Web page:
Fonterra, the world’s largest dairy exporter, sounded a note of caution on an “unprecedented” decline in milk collection volumes from its New Zealand farmers this year, as it booked an increase in first-half sales and margins.
The New Zealand dairy exporter said the co-operative’s earnings face “emerging head-winds” for the remainder of the financial year. Peak milk volumes are down 8% on last year’s levels and overall the season’s production is forecast to drop 7% year-on-year.
CEO Theo Spierings explained: “Our current milk collection forecast is 1,460 million kilograms of milk solids, down 7% on last season, and this is constraining sales,” he said.
Fonterra said the decline in its milk collection is driven “predominantly” by higher rainfall in areas of the North Island. The company noted that this shift is impacting global prices and availability.
Despite this headwind, which is expected to have a stronger impact on the remainder of the year, first-quarter sales were higher.
Fonterra said first-quarter revenue rose to NZD3.8bn (US$2.67bn), up 6% on the comparable period of last year. Sales volumes were 2% higher at 4.9bn litres of liquid milk equivalent. Gross margin was “largely unchanged” at 22%, the cooperative added.
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“Our operating expenses have reduced by 2% to NZD621m and we continue to keep a close rein on them, in line with the financial discipline shown last year,” Spierings said.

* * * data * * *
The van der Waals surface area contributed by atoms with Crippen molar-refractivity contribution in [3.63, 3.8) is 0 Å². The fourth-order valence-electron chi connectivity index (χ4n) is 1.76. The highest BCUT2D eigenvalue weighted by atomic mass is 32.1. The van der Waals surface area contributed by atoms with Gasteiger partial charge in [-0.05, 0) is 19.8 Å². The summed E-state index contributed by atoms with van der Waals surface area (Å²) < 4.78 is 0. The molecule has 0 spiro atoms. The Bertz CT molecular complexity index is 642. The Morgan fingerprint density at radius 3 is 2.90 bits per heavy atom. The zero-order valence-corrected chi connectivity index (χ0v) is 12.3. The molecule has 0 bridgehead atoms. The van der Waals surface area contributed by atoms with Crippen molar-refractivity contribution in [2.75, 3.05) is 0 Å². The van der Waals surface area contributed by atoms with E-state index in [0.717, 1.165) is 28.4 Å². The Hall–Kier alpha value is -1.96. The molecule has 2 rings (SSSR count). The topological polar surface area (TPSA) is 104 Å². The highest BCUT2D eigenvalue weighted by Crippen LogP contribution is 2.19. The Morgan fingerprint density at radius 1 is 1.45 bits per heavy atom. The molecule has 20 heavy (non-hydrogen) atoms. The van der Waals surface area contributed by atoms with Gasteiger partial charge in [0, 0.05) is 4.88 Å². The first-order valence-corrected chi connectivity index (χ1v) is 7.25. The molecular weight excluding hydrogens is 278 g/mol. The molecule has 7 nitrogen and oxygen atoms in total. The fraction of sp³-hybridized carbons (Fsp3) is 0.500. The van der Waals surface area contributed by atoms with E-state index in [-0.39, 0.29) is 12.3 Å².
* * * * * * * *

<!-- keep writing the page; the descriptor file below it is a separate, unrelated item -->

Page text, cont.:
Margins strengthened due to an increased focus on value-added products delivered through Fonterra’s packaged foods and foodservice businesses.
“The consumer and foodservice business achieved an improved gross margin of 31%, up from 28%. This reflects the increasing strength of our brands in key markets and our focus on chef-led solutions in foodservice,” Spierings said.
Fonterra maintained its earnings forecast for the full-year of 50-60 cents a share, reflecting the impact a higher milk price is expected to have on margin. The group raised its farmgate milk price to NZD6 per kgms.
Chairman John Wilson said the cooperative has had a strong start to the year. “The unchanged earnings guidance range of 50 to 60 cents took into account the fact that a higher milk price had the potential to influence margins across the business. However, we do expect this volatility to continue which could impact both milk price and earnings guidance. We will keep our farmers and investors updated as we move through the year.”